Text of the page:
Helping you connect with your adolescent
Here’s What Happened
January 30, 2019
We were elated and relieved when Jayme Closs escaped from the man who murdered her parents, kidnapped her, and held her captive.
Unfortunately, it was incorrectly reported by many sources: “We found. Police discovered. Jayme Closs was located!” None of those things happened.
Here’s what happened.
On the 88th day of Jayme Closs’ imprisonment, her abductor left the house where she was confined under a bed. This remarkable 13-year-old girl, summoned her strength and wits, energized her will, and believed in herself so profoundly that she pushed her way out of the trap. In oversized men’s shoes without a coat in the Wisconsin cold she told the first person she encountered who she was and asked for help.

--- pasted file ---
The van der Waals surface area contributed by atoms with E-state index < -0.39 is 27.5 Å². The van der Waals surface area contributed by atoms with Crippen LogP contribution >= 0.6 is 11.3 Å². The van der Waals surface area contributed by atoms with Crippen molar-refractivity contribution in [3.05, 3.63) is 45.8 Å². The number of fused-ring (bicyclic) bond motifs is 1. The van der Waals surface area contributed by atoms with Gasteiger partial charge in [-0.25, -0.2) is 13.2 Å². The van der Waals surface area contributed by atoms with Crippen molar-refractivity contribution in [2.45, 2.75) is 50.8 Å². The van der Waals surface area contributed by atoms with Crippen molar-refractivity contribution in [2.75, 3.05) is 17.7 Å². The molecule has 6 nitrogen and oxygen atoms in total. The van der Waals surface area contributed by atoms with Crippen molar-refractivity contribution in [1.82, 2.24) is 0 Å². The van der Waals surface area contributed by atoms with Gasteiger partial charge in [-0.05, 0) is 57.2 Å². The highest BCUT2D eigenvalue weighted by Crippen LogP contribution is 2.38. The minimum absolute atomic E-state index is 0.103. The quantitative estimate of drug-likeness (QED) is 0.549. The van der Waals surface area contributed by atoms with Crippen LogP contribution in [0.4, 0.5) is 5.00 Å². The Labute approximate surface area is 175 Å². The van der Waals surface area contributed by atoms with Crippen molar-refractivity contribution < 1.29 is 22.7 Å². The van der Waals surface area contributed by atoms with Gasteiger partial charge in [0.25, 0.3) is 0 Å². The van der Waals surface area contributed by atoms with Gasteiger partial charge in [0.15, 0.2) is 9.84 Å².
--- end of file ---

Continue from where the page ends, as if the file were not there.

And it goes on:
We need to express her actions like this, “Jayme bolted. Jayme planned. Jayne seized the moment. Jayme never gave up. Jayme courageously broke out of the prison. Jayme escaped. Jayme is the hero of her story. Jayme triumphed.”
When the facts were altered and credit was wrongly applied, the true champion, Jayme, was not honored, recognized, or applauded for her actions. Instead, she was undermined. Not one of us wanted it to be that way. The truth is that she, and she alone, escaped and regained her freedom.
This point is essential for Jayme, and for all of us. It’s imperative that ownership and credit be given solely to the architect, originator, and designer of the act.
We can do this as parents. We can invite our daughter to tell the doctor her symptoms, listen as she spells out her study routine that resulted in her earning that A, and ask her to describe the strategy she used to score the goal that won the game. By using their voices, sharing their stories and recounting their steps, they grasp their value and embrace their strength. Let’s let them tell their stories.
I hope you are well. If I can help you, I’m an email away.
Thanks for all you do raising your remarkable children,